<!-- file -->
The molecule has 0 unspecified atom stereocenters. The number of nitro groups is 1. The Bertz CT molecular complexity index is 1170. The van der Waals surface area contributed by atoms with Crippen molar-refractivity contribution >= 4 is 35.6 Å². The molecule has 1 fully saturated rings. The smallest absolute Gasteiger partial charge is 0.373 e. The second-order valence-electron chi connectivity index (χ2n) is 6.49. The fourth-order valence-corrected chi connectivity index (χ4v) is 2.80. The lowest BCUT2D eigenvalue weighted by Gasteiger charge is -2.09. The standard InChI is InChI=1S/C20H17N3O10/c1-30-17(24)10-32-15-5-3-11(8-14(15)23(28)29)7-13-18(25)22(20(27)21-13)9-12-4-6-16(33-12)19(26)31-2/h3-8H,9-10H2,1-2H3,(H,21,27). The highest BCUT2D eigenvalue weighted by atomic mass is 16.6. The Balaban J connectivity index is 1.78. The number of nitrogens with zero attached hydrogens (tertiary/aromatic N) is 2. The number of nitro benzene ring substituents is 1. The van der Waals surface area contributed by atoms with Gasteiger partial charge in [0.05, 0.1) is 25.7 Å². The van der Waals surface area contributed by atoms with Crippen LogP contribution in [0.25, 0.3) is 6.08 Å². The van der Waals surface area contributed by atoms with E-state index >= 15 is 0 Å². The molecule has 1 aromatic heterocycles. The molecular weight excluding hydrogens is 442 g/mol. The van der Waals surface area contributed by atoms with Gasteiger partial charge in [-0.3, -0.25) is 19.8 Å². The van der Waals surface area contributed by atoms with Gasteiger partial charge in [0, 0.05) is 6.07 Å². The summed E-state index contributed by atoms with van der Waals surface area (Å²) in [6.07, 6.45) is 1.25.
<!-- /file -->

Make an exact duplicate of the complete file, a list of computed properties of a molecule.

The molecule has 0 unspecified atom stereocenters. The number of nitro groups is 1. The Bertz CT molecular complexity index is 1170. The van der Waals surface area contributed by atoms with Crippen molar-refractivity contribution >= 4 is 35.6 Å². The molecule has 1 fully saturated rings. The smallest absolute Gasteiger partial charge is 0.373 e. The second-order valence-electron chi connectivity index (χ2n) is 6.49. The fourth-order valence-corrected chi connectivity index (χ4v) is 2.80. The lowest BCUT2D eigenvalue weighted by Gasteiger charge is -2.09. The standard InChI is InChI=1S/C20H17N3O10/c1-30-17(24)10-32-15-5-3-11(8-14(15)23(28)29)7-13-18(25)22(20(27)21-13)9-12-4-6-16(33-12)19(26)31-2/h3-8H,9-10H2,1-2H3,(H,21,27). The highest BCUT2D eigenvalue weighted by atomic mass is 16.6. The Balaban J connectivity index is 1.78. The number of nitrogens with zero attached hydrogens (tertiary/aromatic N) is 2. The number of nitro benzene ring substituents is 1. The van der Waals surface area contributed by atoms with Gasteiger partial charge in [0.05, 0.1) is 25.7 Å². The van der Waals surface area contributed by atoms with Crippen LogP contribution in [0.25, 0.3) is 6.08 Å². The van der Waals surface area contributed by atoms with E-state index >= 15 is 0 Å². The molecule has 1 aromatic heterocycles. The molecular weight excluding hydrogens is 442 g/mol. The van der Waals surface area contributed by atoms with Gasteiger partial charge in [-0.3, -0.25) is 19.8 Å². The van der Waals surface area contributed by atoms with Gasteiger partial charge in [0, 0.05) is 6.07 Å². The summed E-state index contributed by atoms with van der Waals surface area (Å²) in [6.07, 6.45) is 1.25.